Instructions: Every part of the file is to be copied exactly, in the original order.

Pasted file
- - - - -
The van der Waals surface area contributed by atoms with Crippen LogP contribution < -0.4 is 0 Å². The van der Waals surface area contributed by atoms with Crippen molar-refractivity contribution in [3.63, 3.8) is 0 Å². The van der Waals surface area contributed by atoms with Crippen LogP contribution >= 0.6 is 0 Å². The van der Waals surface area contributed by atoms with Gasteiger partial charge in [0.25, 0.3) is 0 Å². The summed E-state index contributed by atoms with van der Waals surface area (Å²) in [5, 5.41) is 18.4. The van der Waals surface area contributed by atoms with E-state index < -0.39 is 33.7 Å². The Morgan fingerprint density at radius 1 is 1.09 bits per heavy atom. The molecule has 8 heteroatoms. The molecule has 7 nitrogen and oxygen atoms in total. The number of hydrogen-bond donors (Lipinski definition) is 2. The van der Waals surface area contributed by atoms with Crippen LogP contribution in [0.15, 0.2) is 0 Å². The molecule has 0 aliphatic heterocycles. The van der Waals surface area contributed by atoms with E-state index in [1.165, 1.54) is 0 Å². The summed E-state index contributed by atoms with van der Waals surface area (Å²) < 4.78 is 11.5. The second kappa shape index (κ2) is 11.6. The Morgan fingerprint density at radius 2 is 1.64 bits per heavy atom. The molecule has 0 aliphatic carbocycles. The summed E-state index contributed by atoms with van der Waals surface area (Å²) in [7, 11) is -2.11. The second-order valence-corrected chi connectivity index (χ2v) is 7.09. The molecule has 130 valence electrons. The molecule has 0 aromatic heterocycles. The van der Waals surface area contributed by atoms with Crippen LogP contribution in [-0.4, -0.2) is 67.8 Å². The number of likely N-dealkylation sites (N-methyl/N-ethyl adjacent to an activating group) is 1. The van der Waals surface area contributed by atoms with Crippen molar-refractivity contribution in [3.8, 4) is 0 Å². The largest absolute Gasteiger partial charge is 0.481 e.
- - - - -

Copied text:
The van der Waals surface area contributed by atoms with Crippen LogP contribution < -0.4 is 0 Å². The van der Waals surface area contributed by atoms with Crippen molar-refractivity contribution in [3.63, 3.8) is 0 Å². The van der Waals surface area contributed by atoms with Crippen LogP contribution >= 0.6 is 0 Å². The van der Waals surface area contributed by atoms with Gasteiger partial charge in [0.25, 0.3) is 0 Å². The summed E-state index contributed by atoms with van der Waals surface area (Å²) in [5, 5.41) is 18.4. The van der Waals surface area contributed by atoms with E-state index < -0.39 is 33.7 Å². The Morgan fingerprint density at radius 1 is 1.09 bits per heavy atom. The molecule has 8 heteroatoms. The molecule has 7 nitrogen and oxygen atoms in total. The number of hydrogen-bond donors (Lipinski definition) is 2. The van der Waals surface area contributed by atoms with Crippen LogP contribution in [0.15, 0.2) is 0 Å². The molecule has 0 aliphatic heterocycles. The van der Waals surface area contributed by atoms with E-state index in [1.165, 1.54) is 0 Å². The summed E-state index contributed by atoms with van der Waals surface area (Å²) < 4.78 is 11.5. The second kappa shape index (κ2) is 11.6. The Morgan fingerprint density at radius 2 is 1.64 bits per heavy atom. The molecule has 0 aliphatic carbocycles. The summed E-state index contributed by atoms with van der Waals surface area (Å²) in [7, 11) is -2.11. The second-order valence-corrected chi connectivity index (χ2v) is 7.09. The molecule has 130 valence electrons. The molecule has 0 aromatic heterocycles. The van der Waals surface area contributed by atoms with Crippen LogP contribution in [-0.4, -0.2) is 67.8 Å². The number of likely N-dealkylation sites (N-methyl/N-ethyl adjacent to an activating group) is 1. The van der Waals surface area contributed by atoms with Crippen molar-refractivity contribution in [3.8, 4) is 0 Å². The largest absolute Gasteiger partial charge is 0.481 e.